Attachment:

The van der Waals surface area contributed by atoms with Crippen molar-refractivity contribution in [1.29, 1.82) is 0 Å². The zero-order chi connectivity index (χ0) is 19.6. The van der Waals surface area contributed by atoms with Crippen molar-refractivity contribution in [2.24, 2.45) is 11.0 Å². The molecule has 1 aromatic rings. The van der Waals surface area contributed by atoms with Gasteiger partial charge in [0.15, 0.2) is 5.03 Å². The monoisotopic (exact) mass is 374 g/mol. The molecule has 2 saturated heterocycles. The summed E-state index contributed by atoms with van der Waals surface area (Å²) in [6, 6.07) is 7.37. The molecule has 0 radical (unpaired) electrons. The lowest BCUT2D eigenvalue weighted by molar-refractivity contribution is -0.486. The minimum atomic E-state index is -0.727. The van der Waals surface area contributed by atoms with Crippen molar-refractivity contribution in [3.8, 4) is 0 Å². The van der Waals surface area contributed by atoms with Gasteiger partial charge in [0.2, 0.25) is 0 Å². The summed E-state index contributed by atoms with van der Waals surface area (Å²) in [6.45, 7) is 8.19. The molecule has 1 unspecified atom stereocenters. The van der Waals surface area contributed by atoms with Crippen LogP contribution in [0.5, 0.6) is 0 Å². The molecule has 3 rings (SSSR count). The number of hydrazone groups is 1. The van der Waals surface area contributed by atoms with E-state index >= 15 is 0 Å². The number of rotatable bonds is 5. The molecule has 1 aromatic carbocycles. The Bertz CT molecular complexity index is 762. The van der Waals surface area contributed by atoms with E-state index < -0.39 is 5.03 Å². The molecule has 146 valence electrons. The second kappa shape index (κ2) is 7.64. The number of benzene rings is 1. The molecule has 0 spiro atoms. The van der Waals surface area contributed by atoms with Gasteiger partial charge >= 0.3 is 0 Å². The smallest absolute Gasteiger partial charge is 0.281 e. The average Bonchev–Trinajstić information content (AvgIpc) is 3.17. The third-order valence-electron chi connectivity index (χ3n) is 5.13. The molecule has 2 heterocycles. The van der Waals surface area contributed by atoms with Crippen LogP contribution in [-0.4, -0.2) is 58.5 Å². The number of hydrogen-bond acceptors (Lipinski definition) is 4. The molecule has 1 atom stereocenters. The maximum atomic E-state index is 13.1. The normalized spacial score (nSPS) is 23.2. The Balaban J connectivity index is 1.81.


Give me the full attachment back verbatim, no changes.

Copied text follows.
The van der Waals surface area contributed by atoms with Crippen molar-refractivity contribution in [1.29, 1.82) is 0 Å². The zero-order chi connectivity index (χ0) is 19.6. The van der Waals surface area contributed by atoms with Crippen molar-refractivity contribution in [2.24, 2.45) is 11.0 Å². The molecule has 1 aromatic rings. The van der Waals surface area contributed by atoms with Gasteiger partial charge in [0.15, 0.2) is 5.03 Å². The monoisotopic (exact) mass is 374 g/mol. The molecule has 2 saturated heterocycles. The summed E-state index contributed by atoms with van der Waals surface area (Å²) in [6, 6.07) is 7.37. The molecule has 0 radical (unpaired) electrons. The lowest BCUT2D eigenvalue weighted by molar-refractivity contribution is -0.486. The minimum atomic E-state index is -0.727. The van der Waals surface area contributed by atoms with Crippen molar-refractivity contribution in [3.8, 4) is 0 Å². The van der Waals surface area contributed by atoms with Gasteiger partial charge in [0.2, 0.25) is 0 Å². The summed E-state index contributed by atoms with van der Waals surface area (Å²) in [6.45, 7) is 8.19. The molecule has 1 unspecified atom stereocenters. The van der Waals surface area contributed by atoms with Crippen LogP contribution in [0.5, 0.6) is 0 Å². The molecule has 3 rings (SSSR count). The number of hydrazone groups is 1. The van der Waals surface area contributed by atoms with E-state index >= 15 is 0 Å². The number of rotatable bonds is 5. The molecule has 1 aromatic carbocycles. The Bertz CT molecular complexity index is 762. The van der Waals surface area contributed by atoms with E-state index < -0.39 is 5.03 Å². The molecule has 146 valence electrons. The second kappa shape index (κ2) is 7.64. The number of benzene rings is 1. The molecule has 0 spiro atoms. The van der Waals surface area contributed by atoms with Gasteiger partial charge >= 0.3 is 0 Å². The smallest absolute Gasteiger partial charge is 0.281 e. The average Bonchev–Trinajstić information content (AvgIpc) is 3.17. The third-order valence-electron chi connectivity index (χ3n) is 5.13. The molecule has 2 heterocycles. The van der Waals surface area contributed by atoms with Crippen LogP contribution in [-0.4, -0.2) is 58.5 Å². The number of hydrogen-bond acceptors (Lipinski definition) is 4. The molecule has 1 atom stereocenters. The maximum atomic E-state index is 13.1. The normalized spacial score (nSPS) is 23.2. The Balaban J connectivity index is 1.81.